The Hazel-Nut Child
by Andrew Lang
- Year Published: 1894
- Language: English
- Country of Origin: England
- Source: Lang, A. (Ed.). (1894). The Yellow Fairy Book. London: Longmans, Green & Co.
- Flesch–Kincaid Level: 7.8
- Word Count: 1,046
Lang, A. (1894). The Hazel-Nut Child. The Yellow Fairy Book (Lit2Go Edition). Retrieved July 27, 2016, from
Lang, Andrew. "The Hazel-Nut Child." The Yellow Fairy Book. Lit2Go Edition. 1894. Web. <>. July 27, 2016.
Andrew Lang, "The Hazel-Nut Child," The Yellow Fairy Book, Lit2Go Edition, (1894), accessed July 27, 2016,.
There was once upon a time a couple who had no children, and they prayed Heaven every day to send them a child, though it were no bigger than a hazel-nut. At last Heaven heard their prayer and sent them a child exactly the size of a hazel-nut, and it never grew an inch. The parents were very devoted to the little creature, and nursed and tended it carefully. Their tiny son too was as clever as he could be, and so sharp and sensible that all the neighbours marvelled over the wise things he said and did. When the Hazel-nut child was fifteen years old, and was sitting one day in an egg-shell on the table beside his mother, she turned to him and said, ‘You are now fifteen years old, and nothing can be done with you. What do you intend to be?’ ‘A messenger,’ answered the Hazel-nut child. Then his mother burst out laughing and said, ‘What an idea! You a messenger! Why, your little feet would take an hour to go the distance an ordinary person could do in a minute!’ But the Hazel-nut child replied, ‘Nevertheless I mean to be a messenger! Just send me a message and you’ll see that I shall be back in next to no time.’
So his mother said, ‘Very well, go to your aunt in the neighbouring village, and fetch me a comb.’ The Hazel-nut child jumped quickly out of the egg-shell and ran out into the street. Here he found a man on horseback who was just setting out for the neighbouring village. He crept up the horse’s leg, sat down under the saddle, and then began to pinch the horse and to prick it with a pin. The horse plunged and reared and then set off at a hard gallop, which it continued in spite of its rider’s efforts to stop it. When they reached the village, the Hazel-nut child left off pricking the horse, and the poor tired creature pursued its way at a snail’s pace. The Hazel-nut child took advantage of this, and crept down the horse’s leg; then he ran to his aunt and asked her for a comb. On the way home he met another rider, and did the return journey in exactly the same way. When he handed his mother the comb that his aunt had given him, she was much amazed and asked him, ‘But how did you manage to get back so quickly?’
‘Ah! mother,’ he replied, ‘you see I was quite right when I said I knew a messenger was the profession for me.’ His father too possessed a horse which he often used to take out into the fields to graze. One day he took the Hazel-nut child with him. At midday the father turned to his small son and said, ‘Stay here and look after the horse. I must go home and give your mother a message, but I shall be back soon.’ When his father had gone, a robber passed by and saw the horse grazing without any one watching it, for of course he could not see the Hazel-nut child hidden in the grass. So he mounted the horse and rode away. But the Hazel-nut child, who was the most active little creature, climbed up the horse’s tail and began to bite it on the back, enraging the creature to such an extent that it paid no attention to the direction the robber tried to make it go in, but galloped straight home. The father was much astonished when he saw a stranger riding his horse, but the Hazel-nut child climbed down quickly and told him all that had happened, and his father had the robber arrested at once and put into prison.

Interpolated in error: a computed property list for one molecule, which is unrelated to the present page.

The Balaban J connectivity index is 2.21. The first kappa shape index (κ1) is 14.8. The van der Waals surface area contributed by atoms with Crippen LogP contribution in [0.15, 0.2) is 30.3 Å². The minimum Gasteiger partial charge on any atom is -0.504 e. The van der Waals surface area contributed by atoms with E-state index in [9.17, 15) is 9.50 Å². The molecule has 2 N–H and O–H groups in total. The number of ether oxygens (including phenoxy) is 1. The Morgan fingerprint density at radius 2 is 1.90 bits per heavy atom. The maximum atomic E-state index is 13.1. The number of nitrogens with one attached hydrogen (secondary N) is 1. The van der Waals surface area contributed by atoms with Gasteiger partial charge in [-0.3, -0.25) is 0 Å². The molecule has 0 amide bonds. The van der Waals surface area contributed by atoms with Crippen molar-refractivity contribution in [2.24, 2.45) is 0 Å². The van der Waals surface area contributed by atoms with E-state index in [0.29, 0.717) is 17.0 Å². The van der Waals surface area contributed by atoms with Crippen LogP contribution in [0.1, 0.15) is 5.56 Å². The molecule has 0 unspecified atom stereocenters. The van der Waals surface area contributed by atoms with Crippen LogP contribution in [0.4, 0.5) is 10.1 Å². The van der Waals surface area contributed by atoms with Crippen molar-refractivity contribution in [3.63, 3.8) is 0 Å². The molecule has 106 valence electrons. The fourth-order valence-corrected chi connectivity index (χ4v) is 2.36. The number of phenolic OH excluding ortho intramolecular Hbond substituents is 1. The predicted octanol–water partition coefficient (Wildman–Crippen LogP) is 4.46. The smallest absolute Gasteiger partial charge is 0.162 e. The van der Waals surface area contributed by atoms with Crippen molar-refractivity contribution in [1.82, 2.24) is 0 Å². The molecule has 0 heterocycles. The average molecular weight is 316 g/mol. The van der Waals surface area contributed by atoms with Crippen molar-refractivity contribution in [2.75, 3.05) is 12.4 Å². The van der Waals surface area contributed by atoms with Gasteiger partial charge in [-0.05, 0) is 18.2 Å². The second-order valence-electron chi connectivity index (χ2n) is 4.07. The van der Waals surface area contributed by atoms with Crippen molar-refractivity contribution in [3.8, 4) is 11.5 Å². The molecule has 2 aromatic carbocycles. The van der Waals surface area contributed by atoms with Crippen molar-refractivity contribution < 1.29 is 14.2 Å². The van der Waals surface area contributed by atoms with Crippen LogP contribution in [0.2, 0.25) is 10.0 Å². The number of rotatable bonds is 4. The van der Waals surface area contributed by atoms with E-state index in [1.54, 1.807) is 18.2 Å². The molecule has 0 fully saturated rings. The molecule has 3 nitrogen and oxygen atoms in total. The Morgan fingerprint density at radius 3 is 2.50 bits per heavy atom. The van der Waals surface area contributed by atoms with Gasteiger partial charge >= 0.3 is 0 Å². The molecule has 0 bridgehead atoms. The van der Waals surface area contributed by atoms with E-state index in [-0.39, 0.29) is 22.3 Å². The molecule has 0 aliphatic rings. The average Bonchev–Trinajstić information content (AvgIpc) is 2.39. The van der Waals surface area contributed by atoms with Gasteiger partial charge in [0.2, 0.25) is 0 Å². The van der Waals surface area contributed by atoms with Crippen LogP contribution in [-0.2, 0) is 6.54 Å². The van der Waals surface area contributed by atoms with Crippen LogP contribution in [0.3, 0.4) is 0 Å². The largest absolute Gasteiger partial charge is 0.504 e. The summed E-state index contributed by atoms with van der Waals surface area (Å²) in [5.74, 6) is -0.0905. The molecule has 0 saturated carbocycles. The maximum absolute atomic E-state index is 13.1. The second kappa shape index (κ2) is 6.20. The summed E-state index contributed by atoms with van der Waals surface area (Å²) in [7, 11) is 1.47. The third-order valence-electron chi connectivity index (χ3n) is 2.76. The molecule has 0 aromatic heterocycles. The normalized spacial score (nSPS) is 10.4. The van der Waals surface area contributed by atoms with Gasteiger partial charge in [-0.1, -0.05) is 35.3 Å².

One autumn when the Hazel-nut child was twenty years old he said to his parents: ‘Farewell, my dear father and mother. I am going to set out into the world, and as soon as I have become rich I will return home to you.’
The parents laughed at the little man’s words, but did not believe him for a moment. In the evening the Hazel-nut child crept on to the roof, where some storks had built their nest. The storks were fast asleep, and he climbed on to the back of the father-stork and bound a silk cord round the joint of one of its wings, then he crept among its soft downy feathers and fell asleep.
The next morning the storks flew towards the south, for winter was approaching. The Hazel-nut child flew through the air on the stork’s back, and when he wanted to rest he bound his silk cord on to the joint of the bird’s other wing, so that it could not fly any farther. In this way he reached the country of the black people, where the storks took up their abode close to the capital. When the people saw the Hazel-nut child they were much astonished, and took him with the stork to the King of the country. The King was delighted with the little creature and kept him always beside him, and he soon grew so fond of the little man that he gave him a diamond four times as big as himself. The Hazel-nut child fastened the diamond firmly under the stork’s neck with a ribbon, and when he saw that the other storks were getting ready for their northern flight, he untied the silk cord from his stork’s wings, and away they went, getting nearer home every minute. At length the Hazel-nut child came to his native village; then he undid the ribbon from the stork’s neck and the diamond fell to the ground; he covered it first with sand and stones, and then ran to get his parents, so that they might carry the treasure home, for he himself was not able to lift the great diamond.
So the Hazel-nut child and his parents lived in happiness and prosperity after this till they died.